Slowdown may be a relative term in a mobile market which is adding 5 million subscribers per month, but China’s two main mobile operators China Mobile (Hong Kong) Ltd. and China Unicom Ltd. are actively pursuing the mobile data market to maintain revenue growth, according to Duncan Clark, managing director of research company BDA China Ltd.
“The market is a long way from saturation, but there are questions being raised about finding the next 100 million users,” Clark said at the CommunicAsia show here Friday. “It is effectively becoming two markets-the very developed urban market in places like Shanghai and Beijing, and the rural and regional areas.”
China is now the world’s largest mobile phone market, with an estimated 167 million subscribers. That figure is expected to rise to 200 million by the end of this year. That represents an overall market penetration of 15 per cent, well below the rate in many developed nations.
But usage is concentrated in specific areas, according to Clark. Beijing has a penetration rate of 45 per cent, Shanghai 36 per cent, and Guangdong 27 per cent. At the other end are western inland provinces and Tibet, where penetration is less than 5 per cent.
The operators can grow revenue either by offering low-end services to the under-penetrated provinces, or by pushing high-end users in the urban centres to use more value-added services, Clark said.
“ARPU (average revenue per user) has dropped sharply since 1999 for a number of reasons,” Clark said. “Prepaid has been the big growth story and prepaid subscribers tend to generate a lower ARPU than contract users.”
“And even though the market is a duopoly, there is very intense price competition between China Mobile and China Unicom.
Both operators have made the move towards mobile data services. In May, China Mobile began offering GPRS (General Packet Radio Service) in 164 cities over its GSM (Global System for Mobile communications) network.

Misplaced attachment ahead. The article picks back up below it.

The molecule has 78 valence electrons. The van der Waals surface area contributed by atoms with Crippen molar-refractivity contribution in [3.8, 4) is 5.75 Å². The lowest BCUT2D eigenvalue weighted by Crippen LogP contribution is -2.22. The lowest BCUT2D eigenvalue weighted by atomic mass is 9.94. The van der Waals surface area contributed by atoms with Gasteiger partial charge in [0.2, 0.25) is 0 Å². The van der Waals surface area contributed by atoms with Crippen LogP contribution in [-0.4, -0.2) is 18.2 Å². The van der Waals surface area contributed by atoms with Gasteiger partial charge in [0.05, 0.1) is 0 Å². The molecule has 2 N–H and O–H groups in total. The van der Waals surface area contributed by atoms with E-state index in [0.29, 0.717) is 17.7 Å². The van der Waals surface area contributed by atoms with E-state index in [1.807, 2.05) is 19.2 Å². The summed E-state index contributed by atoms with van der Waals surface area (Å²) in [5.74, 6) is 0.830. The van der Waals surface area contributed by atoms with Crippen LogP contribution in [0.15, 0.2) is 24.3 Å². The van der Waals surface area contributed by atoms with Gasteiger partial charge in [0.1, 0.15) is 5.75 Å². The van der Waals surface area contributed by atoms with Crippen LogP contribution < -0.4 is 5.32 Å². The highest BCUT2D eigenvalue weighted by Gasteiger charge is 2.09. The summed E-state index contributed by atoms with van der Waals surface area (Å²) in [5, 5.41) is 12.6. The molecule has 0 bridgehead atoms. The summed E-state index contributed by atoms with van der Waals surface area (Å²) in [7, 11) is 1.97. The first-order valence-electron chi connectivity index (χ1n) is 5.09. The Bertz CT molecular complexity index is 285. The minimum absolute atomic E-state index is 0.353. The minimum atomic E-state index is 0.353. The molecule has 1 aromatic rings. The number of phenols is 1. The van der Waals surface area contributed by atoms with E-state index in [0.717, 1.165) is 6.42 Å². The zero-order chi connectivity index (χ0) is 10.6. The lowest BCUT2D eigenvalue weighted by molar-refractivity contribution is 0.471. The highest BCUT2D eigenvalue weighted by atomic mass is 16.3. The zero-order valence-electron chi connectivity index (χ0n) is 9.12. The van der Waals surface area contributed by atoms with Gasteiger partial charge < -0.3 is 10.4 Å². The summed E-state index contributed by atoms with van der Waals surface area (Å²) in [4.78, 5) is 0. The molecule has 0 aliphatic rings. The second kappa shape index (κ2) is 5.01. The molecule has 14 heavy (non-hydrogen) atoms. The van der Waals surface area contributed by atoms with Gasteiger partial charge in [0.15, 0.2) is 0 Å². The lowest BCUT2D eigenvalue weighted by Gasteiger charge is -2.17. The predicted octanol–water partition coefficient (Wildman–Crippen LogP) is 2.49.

“China Mobile is first away with 2.5G, but GPRS demand has yet to be demonstrated,” Clark said. “We need to see some compelling applications.”
China Unicom is taking a different strategy. It is not upgrading its GSM network with GPRS, but offering to move subscribers over to its incompatible CDMA (Code Division Multiple Access) network, which it will upgrade to the data-capable CDMA 1x format soon.
But delays, high handset prices and inferior geographical coverage have dented this strategy, according to Clark.
“It couldn’t get any worse for CDMA,” he said. “There were high expectations, but delays meant that it came out too late, and it is time for some fresh thinking at China Unicom as the brand has become somewhat tarnished. Everything hangs on (CDMA) 1x.”
China Unicom has nearly reached the 1 million subscriber level for its CDMA network, but will fall well short of its year-end target of 7 million, Clark said.
The low-end market may see a renewed assault from the supposedly obsolete PHS (Personal Handyphone Service), which costs around half the price of a GSM subscription, and has won 8 million subscribers for mainly fixed-line operator China Telecom (Hong Kong) Ltd.
“It’s an old technology that has been revamped in China, and it is expanding because it’s low cost and uses calling party pays (CPP) which the GSM networks are not allowed to use,” Clark said.
Whether addressing the low end or the high end, operators need to place more focus on levels of service, which often fall short of users’ expectations, according to Clark.
“To go after those new users, there needs to be a big change of mentality and new management methods,” he said.